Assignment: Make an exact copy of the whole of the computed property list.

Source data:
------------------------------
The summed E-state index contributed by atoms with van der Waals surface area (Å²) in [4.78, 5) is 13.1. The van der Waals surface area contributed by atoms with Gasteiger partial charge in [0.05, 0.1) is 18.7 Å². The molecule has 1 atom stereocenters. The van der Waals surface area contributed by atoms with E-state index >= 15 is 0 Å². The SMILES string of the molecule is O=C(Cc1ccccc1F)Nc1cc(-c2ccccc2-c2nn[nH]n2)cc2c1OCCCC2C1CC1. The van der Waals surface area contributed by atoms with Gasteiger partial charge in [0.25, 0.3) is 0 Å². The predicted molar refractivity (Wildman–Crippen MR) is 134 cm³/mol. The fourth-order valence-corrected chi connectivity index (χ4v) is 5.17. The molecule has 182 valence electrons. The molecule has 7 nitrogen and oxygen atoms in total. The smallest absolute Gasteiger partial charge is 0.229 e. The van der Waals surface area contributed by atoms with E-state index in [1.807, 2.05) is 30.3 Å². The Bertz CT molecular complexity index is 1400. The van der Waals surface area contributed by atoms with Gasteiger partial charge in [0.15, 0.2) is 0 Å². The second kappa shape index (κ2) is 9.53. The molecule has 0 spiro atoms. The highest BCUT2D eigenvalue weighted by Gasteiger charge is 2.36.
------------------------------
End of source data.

The summed E-state index contributed by atoms with van der Waals surface area (Å²) in [4.78, 5) is 13.1. The van der Waals surface area contributed by atoms with Gasteiger partial charge in [0.05, 0.1) is 18.7 Å². The molecule has 1 atom stereocenters. The van der Waals surface area contributed by atoms with E-state index >= 15 is 0 Å². The SMILES string of the molecule is O=C(Cc1ccccc1F)Nc1cc(-c2ccccc2-c2nn[nH]n2)cc2c1OCCCC2C1CC1. The van der Waals surface area contributed by atoms with Gasteiger partial charge in [0.25, 0.3) is 0 Å². The predicted molar refractivity (Wildman–Crippen MR) is 134 cm³/mol. The fourth-order valence-corrected chi connectivity index (χ4v) is 5.17. The molecule has 182 valence electrons. The molecule has 7 nitrogen and oxygen atoms in total. The smallest absolute Gasteiger partial charge is 0.229 e. The van der Waals surface area contributed by atoms with E-state index in [1.807, 2.05) is 30.3 Å². The Bertz CT molecular complexity index is 1400. The van der Waals surface area contributed by atoms with Gasteiger partial charge in [0.15, 0.2) is 0 Å². The second kappa shape index (κ2) is 9.53. The molecule has 0 spiro atoms. The highest BCUT2D eigenvalue weighted by Gasteiger charge is 2.36.